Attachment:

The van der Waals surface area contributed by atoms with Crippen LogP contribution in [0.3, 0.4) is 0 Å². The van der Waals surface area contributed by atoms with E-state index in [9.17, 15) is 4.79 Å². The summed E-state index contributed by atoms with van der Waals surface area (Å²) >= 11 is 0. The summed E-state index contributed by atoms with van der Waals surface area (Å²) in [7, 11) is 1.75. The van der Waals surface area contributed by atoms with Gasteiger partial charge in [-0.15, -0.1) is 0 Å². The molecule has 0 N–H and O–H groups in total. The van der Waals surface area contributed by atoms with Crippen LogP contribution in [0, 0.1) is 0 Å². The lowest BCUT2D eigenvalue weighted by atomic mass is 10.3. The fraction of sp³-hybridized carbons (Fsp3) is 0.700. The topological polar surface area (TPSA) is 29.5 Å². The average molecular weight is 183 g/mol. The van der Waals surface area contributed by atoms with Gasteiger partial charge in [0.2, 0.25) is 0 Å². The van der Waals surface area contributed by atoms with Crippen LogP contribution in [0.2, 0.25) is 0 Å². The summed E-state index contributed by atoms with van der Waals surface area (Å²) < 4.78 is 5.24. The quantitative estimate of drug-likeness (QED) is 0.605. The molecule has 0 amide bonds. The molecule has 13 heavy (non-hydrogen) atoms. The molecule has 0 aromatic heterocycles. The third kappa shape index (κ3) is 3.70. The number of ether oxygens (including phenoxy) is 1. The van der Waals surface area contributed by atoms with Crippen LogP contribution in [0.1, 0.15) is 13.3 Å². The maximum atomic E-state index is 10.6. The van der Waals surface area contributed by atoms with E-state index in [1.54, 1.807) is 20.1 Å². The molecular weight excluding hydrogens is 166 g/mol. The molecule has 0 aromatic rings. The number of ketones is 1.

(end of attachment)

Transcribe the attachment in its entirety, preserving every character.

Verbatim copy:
The van der Waals surface area contributed by atoms with Crippen LogP contribution in [0.3, 0.4) is 0 Å². The van der Waals surface area contributed by atoms with E-state index in [9.17, 15) is 4.79 Å². The summed E-state index contributed by atoms with van der Waals surface area (Å²) >= 11 is 0. The summed E-state index contributed by atoms with van der Waals surface area (Å²) in [7, 11) is 1.75. The van der Waals surface area contributed by atoms with Gasteiger partial charge in [-0.15, -0.1) is 0 Å². The molecule has 0 N–H and O–H groups in total. The van der Waals surface area contributed by atoms with Crippen LogP contribution in [0, 0.1) is 0 Å². The lowest BCUT2D eigenvalue weighted by atomic mass is 10.3. The fraction of sp³-hybridized carbons (Fsp3) is 0.700. The topological polar surface area (TPSA) is 29.5 Å². The average molecular weight is 183 g/mol. The van der Waals surface area contributed by atoms with Gasteiger partial charge in [0.2, 0.25) is 0 Å². The van der Waals surface area contributed by atoms with Crippen LogP contribution in [0.2, 0.25) is 0 Å². The summed E-state index contributed by atoms with van der Waals surface area (Å²) < 4.78 is 5.24. The quantitative estimate of drug-likeness (QED) is 0.605. The molecule has 0 amide bonds. The molecule has 13 heavy (non-hydrogen) atoms. The molecule has 0 aromatic heterocycles. The third kappa shape index (κ3) is 3.70. The number of ether oxygens (including phenoxy) is 1. The van der Waals surface area contributed by atoms with Crippen LogP contribution in [0.1, 0.15) is 13.3 Å². The maximum atomic E-state index is 10.6. The van der Waals surface area contributed by atoms with E-state index in [1.54, 1.807) is 20.1 Å². The molecular weight excluding hydrogens is 166 g/mol. The molecule has 0 aromatic rings. The number of ketones is 1.